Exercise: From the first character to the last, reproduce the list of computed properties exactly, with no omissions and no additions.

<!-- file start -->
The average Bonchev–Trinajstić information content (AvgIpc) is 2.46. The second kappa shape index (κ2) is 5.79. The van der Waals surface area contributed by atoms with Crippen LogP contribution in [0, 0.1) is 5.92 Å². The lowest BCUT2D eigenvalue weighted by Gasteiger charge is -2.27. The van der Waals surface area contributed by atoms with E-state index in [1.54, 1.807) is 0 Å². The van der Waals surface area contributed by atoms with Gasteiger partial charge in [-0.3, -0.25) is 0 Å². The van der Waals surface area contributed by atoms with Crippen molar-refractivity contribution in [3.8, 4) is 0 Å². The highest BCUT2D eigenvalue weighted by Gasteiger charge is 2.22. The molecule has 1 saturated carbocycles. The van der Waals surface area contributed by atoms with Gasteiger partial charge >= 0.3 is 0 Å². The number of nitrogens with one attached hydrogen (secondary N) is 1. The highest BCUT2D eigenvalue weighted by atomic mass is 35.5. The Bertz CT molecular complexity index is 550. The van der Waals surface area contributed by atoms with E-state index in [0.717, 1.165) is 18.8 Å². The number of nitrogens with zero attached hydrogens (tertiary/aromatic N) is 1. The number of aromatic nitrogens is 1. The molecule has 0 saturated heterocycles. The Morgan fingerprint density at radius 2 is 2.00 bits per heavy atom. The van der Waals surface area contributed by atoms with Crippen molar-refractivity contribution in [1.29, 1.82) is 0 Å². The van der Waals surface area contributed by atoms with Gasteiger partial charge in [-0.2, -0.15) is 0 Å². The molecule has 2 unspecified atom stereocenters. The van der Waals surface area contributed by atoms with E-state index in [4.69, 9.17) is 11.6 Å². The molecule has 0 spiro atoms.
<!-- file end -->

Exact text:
The average Bonchev–Trinajstić information content (AvgIpc) is 2.46. The second kappa shape index (κ2) is 5.79. The van der Waals surface area contributed by atoms with Crippen LogP contribution in [0, 0.1) is 5.92 Å². The lowest BCUT2D eigenvalue weighted by Gasteiger charge is -2.27. The van der Waals surface area contributed by atoms with E-state index in [1.54, 1.807) is 0 Å². The van der Waals surface area contributed by atoms with Gasteiger partial charge in [-0.3, -0.25) is 0 Å². The van der Waals surface area contributed by atoms with Crippen molar-refractivity contribution in [3.8, 4) is 0 Å². The highest BCUT2D eigenvalue weighted by Gasteiger charge is 2.22. The molecule has 1 saturated carbocycles. The van der Waals surface area contributed by atoms with Gasteiger partial charge >= 0.3 is 0 Å². The number of nitrogens with one attached hydrogen (secondary N) is 1. The highest BCUT2D eigenvalue weighted by atomic mass is 35.5. The Bertz CT molecular complexity index is 550. The van der Waals surface area contributed by atoms with E-state index in [0.717, 1.165) is 18.8 Å². The number of nitrogens with zero attached hydrogens (tertiary/aromatic N) is 1. The number of aromatic nitrogens is 1. The molecule has 0 saturated heterocycles. The Morgan fingerprint density at radius 2 is 2.00 bits per heavy atom. The van der Waals surface area contributed by atoms with Crippen molar-refractivity contribution in [1.29, 1.82) is 0 Å². The van der Waals surface area contributed by atoms with Gasteiger partial charge in [-0.2, -0.15) is 0 Å². The molecule has 2 unspecified atom stereocenters. The van der Waals surface area contributed by atoms with E-state index in [4.69, 9.17) is 11.6 Å². The molecule has 0 spiro atoms.